Check out some of my picks, several of which feature in the photos in this post:

  • Fushimi Inari – You may recognise this famous shrines red gates from movies such as Memoirs of a Geisha. Climb to the top of the mountain, and brag about it after.
  • Kiyomizu-dera – Featuring the famous ‘floating platform’ and a waterfall that supposedly grants wishes.
  • Kinkaku0ji/Rokuon-ji – The ‘Golden Pavilion’ is known worldwide for it’s beautiful golden exterior. Check out the amazing reflection in the nearby lake, and stroll through the garden.
  • Ryoan-ji – A must-see for any zen garden fans!
  • Saiho-ji – This is actually on my list of temples to visit. This natural beauty has a difficult entry procedure, but it sure looks like it’s worth it!

This is just a small list of temples and shrines to visit in Kyoto. However I would also recommend just wandering around Kyoto, because you will come across tons of smaller shrines/temples that are just as wonderful.

Check out the rest of my Japan Travel Diaries here.

kyoto shrines and temples kyoto shrines and temples kyoto shrines and temples kyoto shrines and temples kyoto shrines and templeskyoto shrines and templeskyoto shrines and temples kyoto shrines and templeskyoto shrines and temples

Floresta Doughnuts | Japan Travel Diary

floresta doughnutsFloresta Doughnuts | Stores across Japan | Website

You’ve probably seen them on social media. Cute, colourful doughnuts shaped like animals. This delightful doughnut store has been open since 2002. Ever since the first store opened in Nara, this company has stood out from other famous outlets. Say hello to Floresta Nature Doughnuts.

What makes Floresta Doughnuts so natural?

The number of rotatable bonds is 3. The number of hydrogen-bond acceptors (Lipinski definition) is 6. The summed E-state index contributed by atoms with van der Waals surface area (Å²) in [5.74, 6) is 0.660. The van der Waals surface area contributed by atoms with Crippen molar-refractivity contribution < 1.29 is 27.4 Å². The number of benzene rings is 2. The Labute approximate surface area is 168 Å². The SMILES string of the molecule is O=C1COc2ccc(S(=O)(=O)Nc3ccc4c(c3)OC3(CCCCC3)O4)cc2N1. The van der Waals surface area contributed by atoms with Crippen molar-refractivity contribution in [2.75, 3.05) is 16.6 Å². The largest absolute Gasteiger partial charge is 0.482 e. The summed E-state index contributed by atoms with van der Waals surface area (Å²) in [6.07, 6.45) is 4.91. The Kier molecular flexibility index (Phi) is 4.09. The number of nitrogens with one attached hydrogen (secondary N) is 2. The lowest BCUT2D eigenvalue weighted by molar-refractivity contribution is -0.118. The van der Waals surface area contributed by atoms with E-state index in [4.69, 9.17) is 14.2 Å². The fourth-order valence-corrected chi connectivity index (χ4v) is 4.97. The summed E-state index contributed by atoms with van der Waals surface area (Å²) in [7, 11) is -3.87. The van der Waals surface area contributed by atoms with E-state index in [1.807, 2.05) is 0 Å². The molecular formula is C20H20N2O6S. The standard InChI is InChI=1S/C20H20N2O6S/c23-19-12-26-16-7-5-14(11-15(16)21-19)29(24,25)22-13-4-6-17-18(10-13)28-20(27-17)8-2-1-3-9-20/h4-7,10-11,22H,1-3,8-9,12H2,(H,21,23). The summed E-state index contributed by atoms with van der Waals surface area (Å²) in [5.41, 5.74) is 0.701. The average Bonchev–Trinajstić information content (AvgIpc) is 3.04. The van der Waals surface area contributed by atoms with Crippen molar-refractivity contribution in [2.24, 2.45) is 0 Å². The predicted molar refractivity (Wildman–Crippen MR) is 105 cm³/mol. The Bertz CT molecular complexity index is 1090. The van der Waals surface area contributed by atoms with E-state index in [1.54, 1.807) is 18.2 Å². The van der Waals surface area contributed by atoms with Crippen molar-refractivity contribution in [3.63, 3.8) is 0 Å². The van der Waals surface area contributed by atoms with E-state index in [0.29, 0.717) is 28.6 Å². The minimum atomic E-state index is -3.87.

Floresta means forest in Portuguese. This natural theme flows through to their handmade (in-store) doughnuts, which are made with organic ingredients, and little to no additives. The store also tries to keep waste to a minimum, making sure their impact on the environment is as small as possible. In fact the company are so transparent about these things, that you can find the basic ingredients list for their doughnuts on their website. No preservatives are used, so every doughnut is made fresh, daily. The company – which was started by a husband and wife – strives to bring healthier, tasty options to people. A guilt-free doughnut, that you can feel comfortable giving to your children…or for yourself.

But how do they taste?

Very good indeed. You might think that being “natural” and aiming for a healthier doughnut would take away the indulgence. Nope! These are just as delicious as any other doughnut you’ll try, maybe even more so. Floresta still fry their doughnuts, but they don’t taste heavy or greasy. The doughnut itself is relatively light, and the glazes (I tried matcha, of course) make for a subtle sweet contrast.

Which doughnut should you go for?

I would suggest trying a couple – one of their classic ‘nature’ doughnuts, and one of their ‘animal doughnuts’. The nature doughnuts are plain, whereas the animal ones come with a glaze (and sometimes nuts). Prices start at 130円 (around £0.83). The doughnuts may be cheap, but the taste isn’t.

Floresta make their doughnuts fresh, on a daily basis. As they don’t use preservatives, they prefer to make small batches, so make sure you get to a store relatively early. You wouldn’t want to miss out! I would suggest stopping by one of their cafes and relaxing with a coffee. It’s the perfect spot to while away the time.

You can find out more about Floresta Doughnuts here (non-Japanese speakers can use the Google translate version).